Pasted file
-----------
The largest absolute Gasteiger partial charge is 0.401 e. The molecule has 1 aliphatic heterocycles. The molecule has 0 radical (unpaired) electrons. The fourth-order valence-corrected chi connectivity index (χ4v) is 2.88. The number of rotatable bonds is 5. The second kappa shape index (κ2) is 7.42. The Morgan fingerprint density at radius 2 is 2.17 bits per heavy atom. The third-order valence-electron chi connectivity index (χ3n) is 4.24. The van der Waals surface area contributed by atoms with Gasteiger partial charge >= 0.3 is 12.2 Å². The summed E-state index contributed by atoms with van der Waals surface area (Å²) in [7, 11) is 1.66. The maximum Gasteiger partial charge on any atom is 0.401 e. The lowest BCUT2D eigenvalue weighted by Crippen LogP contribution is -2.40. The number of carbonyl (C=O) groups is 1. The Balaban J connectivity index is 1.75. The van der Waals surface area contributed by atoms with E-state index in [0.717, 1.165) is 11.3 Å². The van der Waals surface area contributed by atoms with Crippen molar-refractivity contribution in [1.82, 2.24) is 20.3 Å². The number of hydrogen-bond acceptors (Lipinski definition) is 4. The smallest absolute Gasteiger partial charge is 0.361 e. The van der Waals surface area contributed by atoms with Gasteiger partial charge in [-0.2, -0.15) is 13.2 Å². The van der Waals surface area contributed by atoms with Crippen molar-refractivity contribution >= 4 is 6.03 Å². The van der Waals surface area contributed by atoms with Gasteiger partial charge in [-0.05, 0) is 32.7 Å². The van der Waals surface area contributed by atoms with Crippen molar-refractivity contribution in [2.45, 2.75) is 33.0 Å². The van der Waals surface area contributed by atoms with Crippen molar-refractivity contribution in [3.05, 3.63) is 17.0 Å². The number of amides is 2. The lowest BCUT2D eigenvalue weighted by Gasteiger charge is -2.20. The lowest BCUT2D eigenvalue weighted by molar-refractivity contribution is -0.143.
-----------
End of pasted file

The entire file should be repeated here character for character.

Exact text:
The largest absolute Gasteiger partial charge is 0.401 e. The molecule has 1 aliphatic heterocycles. The molecule has 0 radical (unpaired) electrons. The fourth-order valence-corrected chi connectivity index (χ4v) is 2.88. The number of rotatable bonds is 5. The second kappa shape index (κ2) is 7.42. The Morgan fingerprint density at radius 2 is 2.17 bits per heavy atom. The third-order valence-electron chi connectivity index (χ3n) is 4.24. The van der Waals surface area contributed by atoms with Gasteiger partial charge >= 0.3 is 12.2 Å². The summed E-state index contributed by atoms with van der Waals surface area (Å²) in [7, 11) is 1.66. The maximum Gasteiger partial charge on any atom is 0.401 e. The lowest BCUT2D eigenvalue weighted by Crippen LogP contribution is -2.40. The number of carbonyl (C=O) groups is 1. The Balaban J connectivity index is 1.75. The van der Waals surface area contributed by atoms with E-state index in [0.717, 1.165) is 11.3 Å². The van der Waals surface area contributed by atoms with Crippen molar-refractivity contribution in [1.82, 2.24) is 20.3 Å². The number of hydrogen-bond acceptors (Lipinski definition) is 4. The smallest absolute Gasteiger partial charge is 0.361 e. The van der Waals surface area contributed by atoms with Gasteiger partial charge in [-0.2, -0.15) is 13.2 Å². The van der Waals surface area contributed by atoms with Crippen molar-refractivity contribution >= 4 is 6.03 Å². The van der Waals surface area contributed by atoms with Gasteiger partial charge in [-0.05, 0) is 32.7 Å². The van der Waals surface area contributed by atoms with Crippen molar-refractivity contribution in [2.45, 2.75) is 33.0 Å². The van der Waals surface area contributed by atoms with Crippen molar-refractivity contribution in [3.05, 3.63) is 17.0 Å². The number of amides is 2. The lowest BCUT2D eigenvalue weighted by Gasteiger charge is -2.20. The lowest BCUT2D eigenvalue weighted by molar-refractivity contribution is -0.143.